Monika Dobbs EJF Report
The 2010 EJF Fellows
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Equal Justice Foundation Report - Monika Dobbs
DeKalb County Child Advovcacy Center
This summer I had the opportunity to work for the DeKalb County Child Advocacy Center (DCCAC) in Decatur, GA. The mission of the DeKalb County Child Advocacy Center is “to represent the best interests of abused and/or neglected children who are in need of the protection of the DeKalb County Juvenile Court.” DCCAC is the first child advocate office to be independent from the juvenile court. This is important because it allows child advocate attorneys to represent their client without influence from the court.
The office is comprised of child advocate attorneys, paralegals, investigators and interns. My summer began with a four-day training on child welfare at Emory University’s Barton Child and Law Policy Center. The training covered topics including juvenile delinquency, sexual abuse, physical abuse and deprivation proceedings.
As an intern in the office, my day usually began with calendar call in the courtroom. I was able to spend time in all four courtrooms at the DeKalb County Juvenile Court, which means I observed four different styles and approaches to juvenile law. When I was not in court, I visited child clients with attorneys and investigators as they conducted interviews, wrote reports on the child’s well being for the court, conducted research, and wrote memos. I interacted with judges, the juvenile district attorney, juvenile public defenders, case managers, and attorneys for parents and DFACS on a daily basis. In addition to my regular duties, I was assigned two summer projects. For my first project I created a pamphlet for foster parents of special education students advising them of their role in their foster child’s education. My second project involved researching case law for emerging issues within the office and tracking legislative updates.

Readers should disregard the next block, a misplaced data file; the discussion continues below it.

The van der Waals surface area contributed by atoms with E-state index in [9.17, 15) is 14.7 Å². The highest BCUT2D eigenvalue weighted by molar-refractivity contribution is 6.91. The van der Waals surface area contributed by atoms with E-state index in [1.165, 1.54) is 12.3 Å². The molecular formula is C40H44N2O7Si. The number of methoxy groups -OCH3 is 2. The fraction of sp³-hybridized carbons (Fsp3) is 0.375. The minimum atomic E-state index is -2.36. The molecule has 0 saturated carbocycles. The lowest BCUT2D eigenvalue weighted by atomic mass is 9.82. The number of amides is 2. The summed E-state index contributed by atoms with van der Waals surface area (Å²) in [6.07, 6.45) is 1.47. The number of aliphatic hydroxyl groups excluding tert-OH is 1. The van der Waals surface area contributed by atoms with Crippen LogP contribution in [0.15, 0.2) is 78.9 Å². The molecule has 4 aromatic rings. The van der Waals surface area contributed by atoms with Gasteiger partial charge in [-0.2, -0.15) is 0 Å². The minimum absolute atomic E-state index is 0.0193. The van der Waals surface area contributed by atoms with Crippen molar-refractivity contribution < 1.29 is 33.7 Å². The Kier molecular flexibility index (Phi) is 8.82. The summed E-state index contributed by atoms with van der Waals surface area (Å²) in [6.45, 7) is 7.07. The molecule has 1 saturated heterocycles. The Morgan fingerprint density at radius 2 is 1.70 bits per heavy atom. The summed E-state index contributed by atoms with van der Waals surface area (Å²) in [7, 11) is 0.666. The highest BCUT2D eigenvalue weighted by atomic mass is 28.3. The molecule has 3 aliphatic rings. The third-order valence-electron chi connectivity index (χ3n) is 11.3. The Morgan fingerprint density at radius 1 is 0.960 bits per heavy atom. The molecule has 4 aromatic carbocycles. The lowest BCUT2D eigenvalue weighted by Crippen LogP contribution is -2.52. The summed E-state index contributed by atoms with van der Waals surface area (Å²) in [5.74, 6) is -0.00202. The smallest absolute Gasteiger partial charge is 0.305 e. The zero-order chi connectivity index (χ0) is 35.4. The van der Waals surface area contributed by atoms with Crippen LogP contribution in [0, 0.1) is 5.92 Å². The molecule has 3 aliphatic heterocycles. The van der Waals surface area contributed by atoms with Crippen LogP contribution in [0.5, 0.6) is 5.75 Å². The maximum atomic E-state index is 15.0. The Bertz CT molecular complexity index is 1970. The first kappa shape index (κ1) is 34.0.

Child advocate attorneys play an important role in the life of a child who is under court protection. The child advocate is the only person guaranteed to speak for the child. There is a child in the midst of every battle between DFCS and parents. It is important to have someone stand-up and speak for the child, the person whose life and well-being is at stake. Throughout the summer I heard stories from children who were dropped off at the courthouse because their parents didn’t want them anymore, children physically and sexually abused by their own parents, and children who had no idea why they couldn’t go home. Yes, there were hard days, but when you think of what the child has gone through and their ability to still smile, your only choice is to keep going. Child advocate attorneys ensure that children get what they need while they are in DFCS custody.
I was exposed to deprivation proceedings as a CASA prior to this internship. Since this internship, I am even more interested in working in deprivation proceedings. It is no surprise that many foster youth also have delinquent charges. I was also able to observe juvenile delinquent proceedings and gain exposure to the juvenile delinquent field. This internship has affirmed my desire to work in the juvenile field.
I am grateful for the support of the Equal Justice Foundation. The fellowship I received allowed me to cover my travel from Athens to Decatur everyday and eased the financial burden of working a non-paid internship. I would have been unable to accept this position without the support of the Equal Justice Foundation.
Monika M. Dobbs
DeKalb County Child Advocacy Center, Summer Intern 2010
University of Georgia School of Law, 2011